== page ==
Thursday, December 06, 2007

Conflicted. . .

Today, Robert Latimer was denied day parole and I really do not know what to make of it. While I was initially in favour of him going to jail when he was convicted, I am not so sure anything is gained by him being there now.

You see, I understand his position. While I do not agree with it, I can understand the reasoning behind what he did. He was faced with a horrible choice - the choice between ending a life or maintaining a life that is hardly a life at all. It's a heartbreaking, horrible decision to have to make. Anyone who thinks otherwise is fooling themselves.

I have worked with and been around people who are not very different from his daughter. People who are alive mainly because of the wonders of modern medicine, but wind up suffering the profound silence of the profoundly disabled. Lives of pain that can only be guessed at and feelings that can only be divined through close attention and hope. You find yourself looking for the smallest gesture, the faintest expression, grasping for a connection that you have to believe is there.

But 'there' is a hard place to pinpoint when dealing with such severe disabilities. And at times, you have to have doubts. You have to wonder sometimes if you are doing the best thing for these people by continuing the struggle.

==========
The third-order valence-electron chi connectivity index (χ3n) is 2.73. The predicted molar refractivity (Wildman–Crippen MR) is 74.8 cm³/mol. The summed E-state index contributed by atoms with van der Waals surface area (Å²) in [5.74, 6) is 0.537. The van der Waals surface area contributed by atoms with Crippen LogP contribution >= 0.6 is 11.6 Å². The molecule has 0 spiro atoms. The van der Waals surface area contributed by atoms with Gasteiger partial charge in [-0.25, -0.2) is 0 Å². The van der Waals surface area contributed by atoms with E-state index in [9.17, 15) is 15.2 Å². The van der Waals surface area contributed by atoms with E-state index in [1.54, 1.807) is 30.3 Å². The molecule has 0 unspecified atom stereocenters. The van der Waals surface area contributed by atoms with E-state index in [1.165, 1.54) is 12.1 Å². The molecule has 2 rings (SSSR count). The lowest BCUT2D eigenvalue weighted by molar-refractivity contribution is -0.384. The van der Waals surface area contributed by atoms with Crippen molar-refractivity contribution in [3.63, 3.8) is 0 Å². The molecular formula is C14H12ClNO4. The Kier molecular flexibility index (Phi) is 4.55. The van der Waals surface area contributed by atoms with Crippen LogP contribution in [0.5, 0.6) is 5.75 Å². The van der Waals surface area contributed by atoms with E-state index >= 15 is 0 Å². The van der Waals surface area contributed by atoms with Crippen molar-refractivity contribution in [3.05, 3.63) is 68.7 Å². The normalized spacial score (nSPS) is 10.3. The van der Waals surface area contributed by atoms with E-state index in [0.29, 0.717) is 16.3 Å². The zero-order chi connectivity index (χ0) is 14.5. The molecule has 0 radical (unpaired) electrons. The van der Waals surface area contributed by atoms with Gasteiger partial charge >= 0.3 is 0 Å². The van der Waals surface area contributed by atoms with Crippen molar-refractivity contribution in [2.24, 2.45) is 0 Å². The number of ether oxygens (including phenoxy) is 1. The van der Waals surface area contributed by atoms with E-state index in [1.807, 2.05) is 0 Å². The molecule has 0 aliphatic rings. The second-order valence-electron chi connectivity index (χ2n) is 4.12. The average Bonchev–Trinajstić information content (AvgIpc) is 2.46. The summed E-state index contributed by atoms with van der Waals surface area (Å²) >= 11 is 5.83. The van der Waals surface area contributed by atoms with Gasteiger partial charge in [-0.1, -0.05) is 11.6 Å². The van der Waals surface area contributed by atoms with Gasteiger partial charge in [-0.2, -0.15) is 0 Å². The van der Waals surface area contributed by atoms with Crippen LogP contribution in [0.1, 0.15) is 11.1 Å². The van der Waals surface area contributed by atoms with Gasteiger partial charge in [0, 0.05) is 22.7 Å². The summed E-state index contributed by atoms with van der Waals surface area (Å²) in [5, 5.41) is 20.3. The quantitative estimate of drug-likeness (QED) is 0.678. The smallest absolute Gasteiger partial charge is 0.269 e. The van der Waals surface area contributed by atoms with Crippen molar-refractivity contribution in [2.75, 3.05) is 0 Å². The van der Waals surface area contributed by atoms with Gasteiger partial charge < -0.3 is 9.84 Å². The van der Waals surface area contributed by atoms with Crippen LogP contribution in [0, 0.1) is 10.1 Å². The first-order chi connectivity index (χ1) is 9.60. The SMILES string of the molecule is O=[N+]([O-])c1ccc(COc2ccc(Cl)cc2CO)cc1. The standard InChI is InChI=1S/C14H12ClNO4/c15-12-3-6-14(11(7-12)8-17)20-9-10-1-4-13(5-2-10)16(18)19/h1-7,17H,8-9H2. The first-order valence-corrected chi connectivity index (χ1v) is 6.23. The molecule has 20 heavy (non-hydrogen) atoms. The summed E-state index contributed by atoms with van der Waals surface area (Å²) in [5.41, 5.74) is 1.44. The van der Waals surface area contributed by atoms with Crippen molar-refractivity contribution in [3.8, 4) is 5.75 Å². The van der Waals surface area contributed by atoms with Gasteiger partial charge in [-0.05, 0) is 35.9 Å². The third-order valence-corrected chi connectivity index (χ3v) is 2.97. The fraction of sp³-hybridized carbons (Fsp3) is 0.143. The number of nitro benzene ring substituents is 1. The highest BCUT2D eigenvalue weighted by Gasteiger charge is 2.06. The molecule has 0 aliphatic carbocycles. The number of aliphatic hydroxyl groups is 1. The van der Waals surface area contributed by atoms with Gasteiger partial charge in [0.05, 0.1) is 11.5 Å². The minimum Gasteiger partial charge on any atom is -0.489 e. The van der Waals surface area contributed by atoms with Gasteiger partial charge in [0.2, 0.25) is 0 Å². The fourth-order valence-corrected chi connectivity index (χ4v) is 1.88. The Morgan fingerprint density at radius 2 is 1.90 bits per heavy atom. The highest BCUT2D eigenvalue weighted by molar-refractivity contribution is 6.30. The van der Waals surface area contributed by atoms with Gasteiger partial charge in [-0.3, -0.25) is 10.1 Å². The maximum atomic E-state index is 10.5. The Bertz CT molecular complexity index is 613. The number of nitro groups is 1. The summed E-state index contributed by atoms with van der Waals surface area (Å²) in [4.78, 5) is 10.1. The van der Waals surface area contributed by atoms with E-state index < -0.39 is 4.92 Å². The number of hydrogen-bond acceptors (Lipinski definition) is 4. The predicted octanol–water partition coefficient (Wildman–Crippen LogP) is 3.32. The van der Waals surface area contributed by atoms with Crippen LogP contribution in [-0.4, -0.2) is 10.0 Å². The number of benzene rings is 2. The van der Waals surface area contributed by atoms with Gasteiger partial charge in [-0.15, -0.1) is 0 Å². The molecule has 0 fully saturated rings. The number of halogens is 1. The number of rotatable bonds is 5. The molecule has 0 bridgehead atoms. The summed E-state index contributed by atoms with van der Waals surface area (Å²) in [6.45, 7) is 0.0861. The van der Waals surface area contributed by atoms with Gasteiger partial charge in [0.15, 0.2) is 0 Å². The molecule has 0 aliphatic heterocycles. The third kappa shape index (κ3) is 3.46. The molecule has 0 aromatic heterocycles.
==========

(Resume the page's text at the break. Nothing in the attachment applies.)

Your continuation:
For me, the answer is always yes. Why? Because there are breakthroughs, however fleeting. Because a hard won smile or even a glance is worth so much effort and struggle. Because these are people whose lives are far from normal but who are people nonetheless.

I believe that, mercy or not, Robert Latimer committed an act of murder. I am glad that he was convicted and punished for what he did. Mercy can only cover so much, especially when dealing with crimes against those who are without a voice. What has me conflicted is the punishment. What are we gaining by keeping him in jail? Do we really believe we are protecting the public by keeping him behind bars? How do we justify keeping him behind bars for as long or longer than people who have murdered for profit or out of anger.

Today, the parole board said he could not be granted parole because he has not exhibited remorse. Like it was that simple. Like it was all some movie where truths come in black or white and never gray. This strikes me as horribly wrong and overly simplistic. I mean, if it was always about remorse, people like Karla Homolka would never see the light of day.

Me? I have no doubt that this act, however wrong, was an act of love, an attempt to alleviate pain and suffering. I have to believe that. As such, I believe we need to treat this case differently than other crimes, mandatory minimums or not.

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